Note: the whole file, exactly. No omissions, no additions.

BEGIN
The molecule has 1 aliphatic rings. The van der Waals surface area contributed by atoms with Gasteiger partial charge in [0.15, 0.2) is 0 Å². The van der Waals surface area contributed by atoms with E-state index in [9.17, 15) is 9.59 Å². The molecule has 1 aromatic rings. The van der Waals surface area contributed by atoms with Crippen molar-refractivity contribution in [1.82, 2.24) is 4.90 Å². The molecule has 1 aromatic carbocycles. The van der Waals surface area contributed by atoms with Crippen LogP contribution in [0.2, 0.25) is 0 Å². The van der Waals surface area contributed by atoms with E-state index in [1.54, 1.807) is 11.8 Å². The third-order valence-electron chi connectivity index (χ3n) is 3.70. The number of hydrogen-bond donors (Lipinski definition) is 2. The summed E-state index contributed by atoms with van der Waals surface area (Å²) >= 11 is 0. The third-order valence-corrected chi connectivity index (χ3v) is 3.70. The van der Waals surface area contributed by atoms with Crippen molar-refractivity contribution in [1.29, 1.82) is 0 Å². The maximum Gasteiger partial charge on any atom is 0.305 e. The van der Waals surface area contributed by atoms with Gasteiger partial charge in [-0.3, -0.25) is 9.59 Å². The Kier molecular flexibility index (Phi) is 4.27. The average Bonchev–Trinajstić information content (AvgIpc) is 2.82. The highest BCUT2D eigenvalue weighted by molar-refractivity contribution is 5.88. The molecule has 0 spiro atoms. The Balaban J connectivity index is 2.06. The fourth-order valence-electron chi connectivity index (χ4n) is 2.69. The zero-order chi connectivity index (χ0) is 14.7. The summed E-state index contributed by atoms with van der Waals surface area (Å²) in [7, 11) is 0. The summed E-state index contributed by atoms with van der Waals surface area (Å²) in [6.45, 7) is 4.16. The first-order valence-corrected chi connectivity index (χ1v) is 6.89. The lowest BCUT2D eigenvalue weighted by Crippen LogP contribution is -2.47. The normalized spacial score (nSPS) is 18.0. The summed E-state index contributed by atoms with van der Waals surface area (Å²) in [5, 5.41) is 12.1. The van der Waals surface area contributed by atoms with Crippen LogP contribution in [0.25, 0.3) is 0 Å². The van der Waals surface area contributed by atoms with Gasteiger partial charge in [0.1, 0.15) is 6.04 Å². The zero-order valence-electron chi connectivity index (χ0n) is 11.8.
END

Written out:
The molecule has 1 aliphatic rings. The van der Waals surface area contributed by atoms with Gasteiger partial charge in [0.15, 0.2) is 0 Å². The van der Waals surface area contributed by atoms with E-state index in [9.17, 15) is 9.59 Å². The molecule has 1 aromatic rings. The van der Waals surface area contributed by atoms with Crippen molar-refractivity contribution in [1.82, 2.24) is 4.90 Å². The molecule has 1 aromatic carbocycles. The van der Waals surface area contributed by atoms with Crippen LogP contribution in [0.2, 0.25) is 0 Å². The van der Waals surface area contributed by atoms with E-state index in [1.54, 1.807) is 11.8 Å². The third-order valence-electron chi connectivity index (χ3n) is 3.70. The number of hydrogen-bond donors (Lipinski definition) is 2. The summed E-state index contributed by atoms with van der Waals surface area (Å²) >= 11 is 0. The third-order valence-corrected chi connectivity index (χ3v) is 3.70. The van der Waals surface area contributed by atoms with Crippen molar-refractivity contribution in [1.29, 1.82) is 0 Å². The maximum Gasteiger partial charge on any atom is 0.305 e. The van der Waals surface area contributed by atoms with Gasteiger partial charge in [-0.3, -0.25) is 9.59 Å². The Kier molecular flexibility index (Phi) is 4.27. The average Bonchev–Trinajstić information content (AvgIpc) is 2.82. The highest BCUT2D eigenvalue weighted by molar-refractivity contribution is 5.88. The molecule has 0 spiro atoms. The Balaban J connectivity index is 2.06. The fourth-order valence-electron chi connectivity index (χ4n) is 2.69. The zero-order chi connectivity index (χ0) is 14.7. The summed E-state index contributed by atoms with van der Waals surface area (Å²) in [7, 11) is 0. The summed E-state index contributed by atoms with van der Waals surface area (Å²) in [6.45, 7) is 4.16. The first-order valence-corrected chi connectivity index (χ1v) is 6.89. The lowest BCUT2D eigenvalue weighted by Crippen LogP contribution is -2.47. The normalized spacial score (nSPS) is 18.0. The summed E-state index contributed by atoms with van der Waals surface area (Å²) in [5, 5.41) is 12.1. The van der Waals surface area contributed by atoms with Crippen LogP contribution in [0.25, 0.3) is 0 Å². The van der Waals surface area contributed by atoms with Gasteiger partial charge in [0.1, 0.15) is 6.04 Å². The zero-order valence-electron chi connectivity index (χ0n) is 11.8.